Joshua Foust is a Fellow at the American Security Project and the author of Afghanistan Journal: Selections from Registan.net. His research focuses primarily on Central and South Asia. Joshua is a correspondent for The Atlantic and a columnist for PBS Need to Know. Joshua appears regularly on the BBC World News, Aljazeera, and international public radio. Joshua's writing has appeared in the Columbia Journalism Review, Foreign Policy’s AfPak Channel, the New York Times, Reuters, and the Christian Science Monitor. Follow him on twitter: @joshuafoust

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{ 9 comments }

Amil June 22, 2010 at 11:31 am

Good luck Naheed!

I hear your frustration. I would say the great thing about blogging is that you can prove to editors that there is interest in a topic they fail to get “excited” about. Even if they don’t change their minds, it is at least satisfying in a one finger salute sort of fashion.

If you find yourself in Islamabad in July, come and say hello.

Karaka June 22, 2010 at 2:35 pm

I pitched an editor a piece about what women stood to lose in the face of Taliban reconciliation and the backing off of internationals. He asked me to “explain why anyone should care.”

Please consider writing this piece and publishing it, here or elsewhere. I consider it necessary reporting, by far.

Prithvi June 22, 2010 at 7:58 pm

Here’s what I wonder when someone brings up bringing elements of the “moderate” Taliban into the government. What sort of concessions would they demand? Control of the ministry of interior, or defense, or have their own picked men in the judiciary?

And would they be truly content to only partially hold power? It seems not improbable that with a foot in the door, they might attempt a coup, especially if they feel support from certain elements of Pakistan’s government would be forthcoming.

Grant June 23, 2010 at 4:50 am

What I’m more interested in is who are these ‘moderates’ supposed to be? That phrase could mean anything and I am fully aware that ‘Taliban’ has become a sort of catchall phrase for a number of different groups.

tequila June 23, 2010 at 2:55 pm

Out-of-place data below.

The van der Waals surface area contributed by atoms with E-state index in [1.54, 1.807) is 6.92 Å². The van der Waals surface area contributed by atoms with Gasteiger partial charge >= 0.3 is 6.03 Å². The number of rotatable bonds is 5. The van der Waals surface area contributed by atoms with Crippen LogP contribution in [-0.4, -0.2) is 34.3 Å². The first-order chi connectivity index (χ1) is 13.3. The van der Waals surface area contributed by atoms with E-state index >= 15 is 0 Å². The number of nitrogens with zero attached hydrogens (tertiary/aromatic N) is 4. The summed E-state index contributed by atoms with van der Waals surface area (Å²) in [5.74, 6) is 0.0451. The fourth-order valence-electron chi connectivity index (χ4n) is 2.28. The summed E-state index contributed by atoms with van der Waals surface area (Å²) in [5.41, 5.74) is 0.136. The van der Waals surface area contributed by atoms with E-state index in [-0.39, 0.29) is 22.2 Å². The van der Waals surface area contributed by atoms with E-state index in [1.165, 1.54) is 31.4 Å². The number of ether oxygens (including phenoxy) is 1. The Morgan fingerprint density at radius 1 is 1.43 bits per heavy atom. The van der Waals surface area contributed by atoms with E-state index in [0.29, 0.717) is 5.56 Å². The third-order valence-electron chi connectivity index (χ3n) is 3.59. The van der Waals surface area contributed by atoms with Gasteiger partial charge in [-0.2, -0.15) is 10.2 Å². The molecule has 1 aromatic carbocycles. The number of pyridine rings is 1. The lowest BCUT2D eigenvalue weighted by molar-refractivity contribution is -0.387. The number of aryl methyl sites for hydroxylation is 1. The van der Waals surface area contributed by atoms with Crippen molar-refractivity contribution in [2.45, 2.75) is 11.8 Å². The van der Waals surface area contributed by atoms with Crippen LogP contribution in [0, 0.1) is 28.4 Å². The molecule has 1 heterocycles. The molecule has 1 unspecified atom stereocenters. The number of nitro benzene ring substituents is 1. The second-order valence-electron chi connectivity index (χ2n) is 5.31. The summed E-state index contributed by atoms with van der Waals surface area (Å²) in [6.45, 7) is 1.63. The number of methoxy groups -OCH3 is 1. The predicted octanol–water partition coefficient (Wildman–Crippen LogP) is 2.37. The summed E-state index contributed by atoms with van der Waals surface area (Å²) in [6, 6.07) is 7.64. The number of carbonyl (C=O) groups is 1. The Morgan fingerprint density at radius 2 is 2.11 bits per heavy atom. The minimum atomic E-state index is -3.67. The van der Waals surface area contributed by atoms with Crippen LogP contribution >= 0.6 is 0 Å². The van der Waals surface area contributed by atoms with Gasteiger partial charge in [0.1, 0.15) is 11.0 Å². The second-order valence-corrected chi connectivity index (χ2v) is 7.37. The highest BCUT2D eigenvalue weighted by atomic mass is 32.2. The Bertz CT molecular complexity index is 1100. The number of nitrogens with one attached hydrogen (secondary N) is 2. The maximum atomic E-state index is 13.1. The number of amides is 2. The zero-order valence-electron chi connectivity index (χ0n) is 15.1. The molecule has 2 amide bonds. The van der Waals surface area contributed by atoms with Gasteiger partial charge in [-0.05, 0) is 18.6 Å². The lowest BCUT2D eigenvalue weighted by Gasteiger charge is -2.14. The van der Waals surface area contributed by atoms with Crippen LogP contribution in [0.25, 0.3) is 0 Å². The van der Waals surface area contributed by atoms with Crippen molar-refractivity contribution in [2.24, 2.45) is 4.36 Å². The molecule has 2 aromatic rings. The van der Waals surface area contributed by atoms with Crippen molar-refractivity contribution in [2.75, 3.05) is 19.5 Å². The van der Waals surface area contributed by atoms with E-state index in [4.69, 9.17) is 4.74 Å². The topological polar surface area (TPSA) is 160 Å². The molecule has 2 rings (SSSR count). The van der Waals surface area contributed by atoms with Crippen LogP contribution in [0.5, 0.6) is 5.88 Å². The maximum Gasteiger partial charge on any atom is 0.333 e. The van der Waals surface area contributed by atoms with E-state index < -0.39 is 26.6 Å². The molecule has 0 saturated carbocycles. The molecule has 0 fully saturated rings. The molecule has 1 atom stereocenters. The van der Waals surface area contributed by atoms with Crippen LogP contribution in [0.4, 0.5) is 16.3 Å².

When you’ve had people like Abdul Rasul Sayyaf involved in the Afghan government project since 2001, it really isn’t much of a stretch to include Taliban commanders of nearly any stripe. The door is open to anyone willing to lay down their weapons and always has been.

Michael Hancock June 24, 2010 at 5:08 pm

Welcome aboard! I myself treat Registan as a hideway from Academia, so you need not fear me! This might sound silly, but a two-paragraph (or more!?) post on where you’re from might be useful. Perhaps it’s time for bios on the about page, Mr. Hamm? Then again, maybe we don’t want to give up our cover as we go about our secret agent lives…

Michael Hancock June 24, 2010 at 5:09 pm

Welcome aboard! I myself treat Registan as a hideway from Academia, so you need not fear me! This might sound silly, but a two-paragraph (or more!?) post on who you are, where you’re from, what books you read, schools you had to go to, etc. might be useful. Perhaps it’s time for bios on the about page, Mr. Hamm? Then again, maybe we don’t want to give up our cover as we go about our secret agent lives…

Iqbal Samad Khan June 29, 2010 at 12:00 am

At the end of your trip please do assess and give your conclusion – is there any hope in the next decade for the Afghans in general and the women in particular? This means a lot to us in Pakistan. What are the opinions of the people in the street and the women in blue stiffling burqas.
Good Luck Bitia and take care – it may not be that exciting despite your familiarity with the area!

Jeff July 1, 2010 at 9:52 am

Thanks! I hope you will keep it up. I like the tenor of your writing and there IS an audience for that kind of thing.

More please!